I’m surer now, but I remember that was the point, I wondered if I should try trading again.
For me, in the end, i decided that i was only going to make money while doing things that are correct statistically over a large sameple size, and logical to me. Seeing other people make more money than me is perfectly ok. My competition is myself, not others. All i can do is improve my decision making process.
Having said that, it was a low point, I remember asking you then how you did, so how do you do it again?
TTT: Well the principle is relatively simple. I trade companies I like, in terms of fundamentals and valuation, using technical analysis.
I focus a lot on finding sudden and explosive earning, that can last preferably a few quarters, and in terms of valuation, prefer PER of less than 15. This however changes depending one earnings.
I also try and read the sentiment and expectations of the market and act accordingly. This one is probably harder to explain and just require experience.
I have a cut loss of 15% and I use zero margin. Sometimes I go past the cut loss, but not by far.
Jon: Ok. The moment you said technical analysis to me, even when we first met, I almost decided not to take you seriously at all. Technical analysis is a waste of time. It’s like trying to predict the weather, its only roughly accurate in very short term, and even then it’s not that accurate either, it only makes sense in retrospect. That is well, pretty damn clear. I can never find anyone who can defend or articulate it in a logical manner.
And it only works in bullish markets, in bear or recession, it’s absolutely useless.
TTT: Well, you are right. TA makes absolutely no sense. The price of a stock logically have no relation to the past. Past movements of the stock mean nothing. The future price is based on the fundamental earning change. Having said that, in a rising market TA does work. I mean, I’ve used it very successfully for the last 7 years.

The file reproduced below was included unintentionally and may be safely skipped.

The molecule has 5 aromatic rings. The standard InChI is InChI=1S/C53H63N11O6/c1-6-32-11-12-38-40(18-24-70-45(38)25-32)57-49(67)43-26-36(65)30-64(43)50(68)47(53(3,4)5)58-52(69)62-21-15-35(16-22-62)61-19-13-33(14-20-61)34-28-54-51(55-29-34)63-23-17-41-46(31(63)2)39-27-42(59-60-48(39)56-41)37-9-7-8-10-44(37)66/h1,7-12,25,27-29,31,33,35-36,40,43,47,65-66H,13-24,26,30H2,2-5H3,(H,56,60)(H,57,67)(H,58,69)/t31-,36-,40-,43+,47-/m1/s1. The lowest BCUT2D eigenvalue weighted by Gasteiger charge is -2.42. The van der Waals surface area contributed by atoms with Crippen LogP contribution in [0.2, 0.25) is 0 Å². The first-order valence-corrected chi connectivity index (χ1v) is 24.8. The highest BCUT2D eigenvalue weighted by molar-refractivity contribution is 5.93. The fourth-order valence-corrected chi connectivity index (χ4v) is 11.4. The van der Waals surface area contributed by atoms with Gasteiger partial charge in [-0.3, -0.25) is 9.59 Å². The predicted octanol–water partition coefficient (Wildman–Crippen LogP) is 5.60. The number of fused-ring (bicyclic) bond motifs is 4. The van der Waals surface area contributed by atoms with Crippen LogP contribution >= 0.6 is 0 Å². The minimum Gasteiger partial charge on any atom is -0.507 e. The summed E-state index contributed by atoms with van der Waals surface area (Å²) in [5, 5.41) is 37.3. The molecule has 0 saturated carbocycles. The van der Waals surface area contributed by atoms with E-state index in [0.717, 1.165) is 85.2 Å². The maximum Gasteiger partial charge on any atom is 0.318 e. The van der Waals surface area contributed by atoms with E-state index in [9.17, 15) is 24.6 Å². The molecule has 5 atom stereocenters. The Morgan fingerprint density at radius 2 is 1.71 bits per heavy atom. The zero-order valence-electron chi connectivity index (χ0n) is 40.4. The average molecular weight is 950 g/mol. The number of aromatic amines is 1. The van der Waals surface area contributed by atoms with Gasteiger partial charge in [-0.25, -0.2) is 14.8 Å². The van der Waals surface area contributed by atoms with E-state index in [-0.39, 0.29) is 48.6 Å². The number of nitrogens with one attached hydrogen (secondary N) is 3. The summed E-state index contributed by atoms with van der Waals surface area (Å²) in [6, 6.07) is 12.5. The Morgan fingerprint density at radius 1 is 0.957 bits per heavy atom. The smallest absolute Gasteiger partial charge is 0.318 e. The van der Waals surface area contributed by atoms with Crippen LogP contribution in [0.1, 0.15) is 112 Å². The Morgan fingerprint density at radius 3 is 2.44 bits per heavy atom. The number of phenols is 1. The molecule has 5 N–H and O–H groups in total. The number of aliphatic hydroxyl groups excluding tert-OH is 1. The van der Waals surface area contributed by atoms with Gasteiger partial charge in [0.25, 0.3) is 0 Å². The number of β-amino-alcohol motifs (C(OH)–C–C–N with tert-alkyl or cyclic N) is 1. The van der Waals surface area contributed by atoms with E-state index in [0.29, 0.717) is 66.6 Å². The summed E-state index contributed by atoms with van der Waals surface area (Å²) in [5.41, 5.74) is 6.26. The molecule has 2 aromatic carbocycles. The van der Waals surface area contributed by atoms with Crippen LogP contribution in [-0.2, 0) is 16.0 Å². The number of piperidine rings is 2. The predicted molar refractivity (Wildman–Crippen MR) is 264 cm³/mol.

Jon: That must be quite difficult. How do you use something illogical in a logical manner? Hahahaha. I mean, it works until it does not, and when it does not you get murdered, as we can see very clearly in March to May. The sheer amounts of complaints OTB got is insane. It’s very clear that most was probably at least 30 plus percent down. How do you make sure you do not get your balls chopped off during the downturn?
TTT: Hahaha. Well, I have a cut loss, which I stick quite closely to, and I only trade during times when sentiment is good.
Jon: Well, how do you determine when sentiment is good. During the 2008, they were 3 times on the way down, when one could think that sentiment is improving. Using your cut loss at 15%. Assuming your follow it very very strictly, and cut exactly at 15%, and that you are able to do it, and the price does not blow past your cut loss. You are still looking at a loss of roughly 40%. After the third jump.
How could you possibly find it within yourself to buy again when it was at the very bottom?
TTT: Well, like I said I have a cut loss, and I only trade when sentiment is clearly positive.
Jon: So I’m guessing when sentiment is bad, you hold cash? How many percent did you hold around March to May?
TTT: Well they range, but most of that time, I held 85% cash.